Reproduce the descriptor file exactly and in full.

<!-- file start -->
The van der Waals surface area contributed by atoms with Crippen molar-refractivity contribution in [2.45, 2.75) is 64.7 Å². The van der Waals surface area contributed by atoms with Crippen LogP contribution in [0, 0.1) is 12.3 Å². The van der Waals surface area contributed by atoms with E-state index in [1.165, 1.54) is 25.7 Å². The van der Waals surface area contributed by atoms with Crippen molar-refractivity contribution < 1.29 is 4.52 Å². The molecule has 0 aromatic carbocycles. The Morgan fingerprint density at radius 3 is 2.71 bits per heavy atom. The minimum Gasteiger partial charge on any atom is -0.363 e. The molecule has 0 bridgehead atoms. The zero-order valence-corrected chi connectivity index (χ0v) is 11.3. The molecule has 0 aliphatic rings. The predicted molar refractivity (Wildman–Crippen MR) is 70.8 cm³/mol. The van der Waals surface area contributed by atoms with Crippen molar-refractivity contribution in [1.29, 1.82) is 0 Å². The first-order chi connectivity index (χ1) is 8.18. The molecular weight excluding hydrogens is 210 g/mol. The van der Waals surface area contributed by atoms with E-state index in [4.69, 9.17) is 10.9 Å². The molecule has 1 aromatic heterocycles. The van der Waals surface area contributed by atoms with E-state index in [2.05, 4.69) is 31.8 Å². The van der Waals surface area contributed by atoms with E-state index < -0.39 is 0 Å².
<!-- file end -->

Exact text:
The van der Waals surface area contributed by atoms with Crippen molar-refractivity contribution in [2.45, 2.75) is 64.7 Å². The van der Waals surface area contributed by atoms with Crippen LogP contribution in [0, 0.1) is 12.3 Å². The van der Waals surface area contributed by atoms with E-state index in [1.165, 1.54) is 25.7 Å². The van der Waals surface area contributed by atoms with Crippen molar-refractivity contribution < 1.29 is 4.52 Å². The molecule has 0 aromatic carbocycles. The Morgan fingerprint density at radius 3 is 2.71 bits per heavy atom. The minimum Gasteiger partial charge on any atom is -0.363 e. The molecule has 0 bridgehead atoms. The zero-order valence-corrected chi connectivity index (χ0v) is 11.3. The molecule has 0 aliphatic rings. The predicted molar refractivity (Wildman–Crippen MR) is 70.8 cm³/mol. The van der Waals surface area contributed by atoms with Crippen molar-refractivity contribution in [1.29, 1.82) is 0 Å². The first-order chi connectivity index (χ1) is 8.18. The molecular weight excluding hydrogens is 210 g/mol. The van der Waals surface area contributed by atoms with E-state index in [4.69, 9.17) is 10.9 Å². The molecule has 1 aromatic heterocycles. The van der Waals surface area contributed by atoms with E-state index in [2.05, 4.69) is 31.8 Å². The van der Waals surface area contributed by atoms with E-state index < -0.39 is 0 Å².